In the early 1980s, working at the behest of the noted biologist George Schaller, Alan Rabinowitz traveled to the newly independent Central American nation of Belize to study jaguars, once extensive throughout the Americas, in a remote, densely forested part of that country. ("If the world had any ends, [Belize] would surely be one of them" Aldous Huxley once wrote.) There, deep within mountainous jungle, Rabinowitz conducted a thorough study of the jaguar's natural history, studying its diet (made up, he writes, of a surprising quantity of armadillos), movements, and territories, and learning the ways of the much-feared cat. He also learned a little something about himself--discovering, he writes, that "once I had overcome my initial fears of this dense, dark green world, I started to enjoy it."
Over his two-year stay, Rabinowitz developed plans to establish a forest sanctuary that would be free of the jaguar's principal enemies--not deadly fer-de-lance snakes or other large predators, but loggers, poachers, and cattle ranchers, all of whom had their reasons for wanting to see jaguars disappear from the region. Although he was successful in convincing the Belizean government to authorize the Cockscomb preserve, Rabinowitz writes in the afterword to this revised edition of Jaguar (first published in 1986), the jaguar haven came at a cost to Mayan people who lived in the area and were forced to relocate. His memoir will be of great interest not only to admirers of the jaguar, a magnificent animal by any measure, but also to students of international ecological issues. --Gregory McNamee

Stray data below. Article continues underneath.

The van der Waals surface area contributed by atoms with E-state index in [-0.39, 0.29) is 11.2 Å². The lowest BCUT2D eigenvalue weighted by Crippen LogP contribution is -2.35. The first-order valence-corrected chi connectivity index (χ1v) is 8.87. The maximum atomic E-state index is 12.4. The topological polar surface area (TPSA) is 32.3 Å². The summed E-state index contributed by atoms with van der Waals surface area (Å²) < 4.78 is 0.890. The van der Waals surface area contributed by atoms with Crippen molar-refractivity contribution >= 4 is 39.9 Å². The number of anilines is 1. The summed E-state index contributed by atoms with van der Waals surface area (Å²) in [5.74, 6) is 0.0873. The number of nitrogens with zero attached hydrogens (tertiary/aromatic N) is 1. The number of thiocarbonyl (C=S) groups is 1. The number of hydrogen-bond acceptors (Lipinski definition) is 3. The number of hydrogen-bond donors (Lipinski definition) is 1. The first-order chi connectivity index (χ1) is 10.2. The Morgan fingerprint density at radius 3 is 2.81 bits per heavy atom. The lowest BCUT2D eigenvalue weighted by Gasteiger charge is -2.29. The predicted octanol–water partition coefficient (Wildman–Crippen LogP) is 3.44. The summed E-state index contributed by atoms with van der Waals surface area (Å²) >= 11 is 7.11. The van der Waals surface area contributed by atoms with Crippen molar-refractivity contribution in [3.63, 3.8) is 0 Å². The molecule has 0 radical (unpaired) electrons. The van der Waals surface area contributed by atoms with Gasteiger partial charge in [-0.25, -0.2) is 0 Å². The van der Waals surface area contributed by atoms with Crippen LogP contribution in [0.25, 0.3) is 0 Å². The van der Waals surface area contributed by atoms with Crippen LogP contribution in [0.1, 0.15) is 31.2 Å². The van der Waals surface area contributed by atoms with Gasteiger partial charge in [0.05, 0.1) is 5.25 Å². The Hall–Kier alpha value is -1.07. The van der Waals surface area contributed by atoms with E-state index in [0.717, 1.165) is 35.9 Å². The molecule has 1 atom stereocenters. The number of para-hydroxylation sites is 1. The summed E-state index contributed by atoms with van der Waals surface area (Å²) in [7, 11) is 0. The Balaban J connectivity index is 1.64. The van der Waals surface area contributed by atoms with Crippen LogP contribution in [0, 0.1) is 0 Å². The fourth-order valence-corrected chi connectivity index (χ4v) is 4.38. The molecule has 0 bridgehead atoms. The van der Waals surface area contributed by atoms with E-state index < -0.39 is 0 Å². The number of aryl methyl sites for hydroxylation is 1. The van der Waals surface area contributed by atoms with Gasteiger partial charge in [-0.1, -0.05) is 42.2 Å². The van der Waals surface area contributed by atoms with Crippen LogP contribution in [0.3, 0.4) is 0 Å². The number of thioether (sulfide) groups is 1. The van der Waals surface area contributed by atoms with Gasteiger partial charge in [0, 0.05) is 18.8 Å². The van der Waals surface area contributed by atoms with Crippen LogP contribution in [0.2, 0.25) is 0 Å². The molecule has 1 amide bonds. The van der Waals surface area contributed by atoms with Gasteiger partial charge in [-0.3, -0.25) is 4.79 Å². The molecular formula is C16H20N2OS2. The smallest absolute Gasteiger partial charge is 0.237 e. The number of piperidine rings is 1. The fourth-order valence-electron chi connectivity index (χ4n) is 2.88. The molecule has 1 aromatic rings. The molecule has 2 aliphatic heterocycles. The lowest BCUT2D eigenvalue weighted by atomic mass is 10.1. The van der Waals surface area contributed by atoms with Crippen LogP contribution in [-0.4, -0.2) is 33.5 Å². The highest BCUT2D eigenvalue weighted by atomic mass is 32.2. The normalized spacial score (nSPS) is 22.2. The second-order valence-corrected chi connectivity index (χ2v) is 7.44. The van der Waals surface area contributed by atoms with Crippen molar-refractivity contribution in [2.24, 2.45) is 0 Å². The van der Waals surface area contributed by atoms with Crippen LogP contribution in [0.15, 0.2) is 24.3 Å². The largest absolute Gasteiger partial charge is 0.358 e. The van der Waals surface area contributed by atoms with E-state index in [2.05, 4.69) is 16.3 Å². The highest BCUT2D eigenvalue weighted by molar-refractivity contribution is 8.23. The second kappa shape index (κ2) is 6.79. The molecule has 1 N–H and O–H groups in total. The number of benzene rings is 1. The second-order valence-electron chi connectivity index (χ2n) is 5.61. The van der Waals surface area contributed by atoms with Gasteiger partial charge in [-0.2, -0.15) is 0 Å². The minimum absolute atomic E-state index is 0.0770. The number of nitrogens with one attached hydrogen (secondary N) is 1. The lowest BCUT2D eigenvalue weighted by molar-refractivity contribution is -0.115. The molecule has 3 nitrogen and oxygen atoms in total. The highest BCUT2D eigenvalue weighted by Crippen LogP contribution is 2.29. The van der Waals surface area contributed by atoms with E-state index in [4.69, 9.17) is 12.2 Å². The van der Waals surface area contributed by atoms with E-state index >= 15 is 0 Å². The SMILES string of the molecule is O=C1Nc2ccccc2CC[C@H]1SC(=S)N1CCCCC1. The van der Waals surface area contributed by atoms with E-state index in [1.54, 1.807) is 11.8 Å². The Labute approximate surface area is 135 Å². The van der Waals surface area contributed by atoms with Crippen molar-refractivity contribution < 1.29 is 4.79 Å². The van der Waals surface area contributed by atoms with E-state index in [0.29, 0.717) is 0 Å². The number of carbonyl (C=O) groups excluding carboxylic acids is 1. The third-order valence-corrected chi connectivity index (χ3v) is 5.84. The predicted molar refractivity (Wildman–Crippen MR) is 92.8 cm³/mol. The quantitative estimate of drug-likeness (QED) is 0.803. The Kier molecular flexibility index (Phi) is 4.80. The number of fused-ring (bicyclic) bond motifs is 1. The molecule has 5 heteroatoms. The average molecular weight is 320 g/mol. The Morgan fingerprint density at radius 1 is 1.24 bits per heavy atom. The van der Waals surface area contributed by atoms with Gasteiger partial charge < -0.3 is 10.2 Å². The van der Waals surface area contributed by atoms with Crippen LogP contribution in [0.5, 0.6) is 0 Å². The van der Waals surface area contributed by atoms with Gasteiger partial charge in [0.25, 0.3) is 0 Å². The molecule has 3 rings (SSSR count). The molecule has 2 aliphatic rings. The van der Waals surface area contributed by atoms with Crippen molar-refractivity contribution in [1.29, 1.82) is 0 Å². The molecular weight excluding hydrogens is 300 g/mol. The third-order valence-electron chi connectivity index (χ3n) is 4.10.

From Publishers Weekly
Rabinowitz, a zoologist, describes two years of triumph and tragedy in the rain forests of Belize, where he lived among Mayan Indians while researching the jaguar population; he was instrumental in having the Cockscomb Basin there declared a National Forest Reserve. Photos. (Nov.)no PW
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